Today we’ll look at Air Products and Chemicals, Inc. (NYSE:APD) and reflect on its potential as an investment. Specifically, we’re going to calculate its Return On Capital Employed (ROCE), in the hopes of getting some insight into the business.
Firstly, we’ll go over how we calculate ROCE. Next, we’ll compare it to others in its industry. Last but not least, we’ll look at what impact its current liabilities have on its ROCE.
What is Return On Capital Employed (ROCE)?
ROCE is a measure of a company’s yearly pre-tax profit (its return), relative to the capital employed in the business. In general, businesses with a higher ROCE are usually better quality. In brief, it is a useful tool, but it is not without drawbacks. Renowned investment researcher Michael Mauboussin has suggested that a high ROCE can indicate that ‘one dollar invested in the company generates value of more than one dollar’.
How Do You Calculate Return On Capital Employed?
The formula for calculating the return on capital employed is:
Return on Capital Employed = Earnings Before Interest and Tax (EBIT) ÷ (Total Assets – Current Liabilities)
Or for Air Products and Chemicals:
0.12 = US$2.0b ÷ (US$19b – US$2.1b) (Based on the trailing twelve months to March 2019.)
Therefore, Air Products and Chemicals has an ROCE of 12%.
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Is Air Products and Chemicals’s ROCE Good?
ROCE can be useful when making comparisons, such as between similar companies. We can see Air Products and Chemicals’s ROCE is around the 11% average reported by the Chemicals industry. Independently of how Air Products and Chemicals compares to its industry, its ROCE in absolute terms appears decent, and the company may be worthy of closer investigation.
Remember that this metric is backwards looking – it shows what has happened in the past, and does not accurately predict the future. ROCE can be deceptive for cyclical businesses, as returns can look incredible in boom times, and terribly low in downturns. ROCE is, after all, simply a snap shot of a single year. Since the future is so important for investors, you should check out our free report on analyst forecasts for Air Products and Chemicals.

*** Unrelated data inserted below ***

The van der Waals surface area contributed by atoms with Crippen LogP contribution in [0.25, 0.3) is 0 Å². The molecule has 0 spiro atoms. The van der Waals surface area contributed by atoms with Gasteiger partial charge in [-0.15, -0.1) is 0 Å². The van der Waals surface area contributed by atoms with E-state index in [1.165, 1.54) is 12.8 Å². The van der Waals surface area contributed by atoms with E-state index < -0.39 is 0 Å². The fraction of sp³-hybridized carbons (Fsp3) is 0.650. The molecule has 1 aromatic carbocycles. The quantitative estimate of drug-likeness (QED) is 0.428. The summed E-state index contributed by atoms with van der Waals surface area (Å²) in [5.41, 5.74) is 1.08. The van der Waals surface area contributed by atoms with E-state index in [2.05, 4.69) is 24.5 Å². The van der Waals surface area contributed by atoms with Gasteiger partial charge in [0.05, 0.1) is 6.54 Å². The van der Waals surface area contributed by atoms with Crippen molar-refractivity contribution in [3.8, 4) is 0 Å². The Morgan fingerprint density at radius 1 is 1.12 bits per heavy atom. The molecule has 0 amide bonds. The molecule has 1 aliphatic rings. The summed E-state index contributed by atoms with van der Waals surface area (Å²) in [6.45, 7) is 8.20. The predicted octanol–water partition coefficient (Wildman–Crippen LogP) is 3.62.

What Are Current Liabilities, And How Do They Affect Air Products and Chemicals’s ROCE?
Current liabilities are short term bills and invoices that need to be paid in 12 months or less. The ROCE equation subtracts current liabilities from capital employed, so a company with a lot of current liabilities appears to have less capital employed, and a higher ROCE than otherwise. To counteract this, we check if a company has high current liabilities, relative to its total assets.
Air Products and Chemicals has total liabilities of US$2.1b and total assets of US$19b. Therefore its current liabilities are equivalent to approximately 11% of its total assets. Low current liabilities are not boosting the ROCE too much.
The Bottom Line On Air Products and Chemicals’s ROCE
With that in mind, Air Products and Chemicals’s ROCE appears pretty good. There might be better investments than Air Products and Chemicals out there, but you will have to work hard to find them . These promising businesses with rapidly growing earnings might be right up your alley.
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If you spot an error that warrants correction, please contact the editor at firstname.lastname@example.org. This article by Simply Wall St is general in nature. It does not constitute a recommendation to buy or sell any stock, and does not take account of your objectives, or your financial situation. Simply Wall St has no position in the stocks mentioned. Thank you for reading.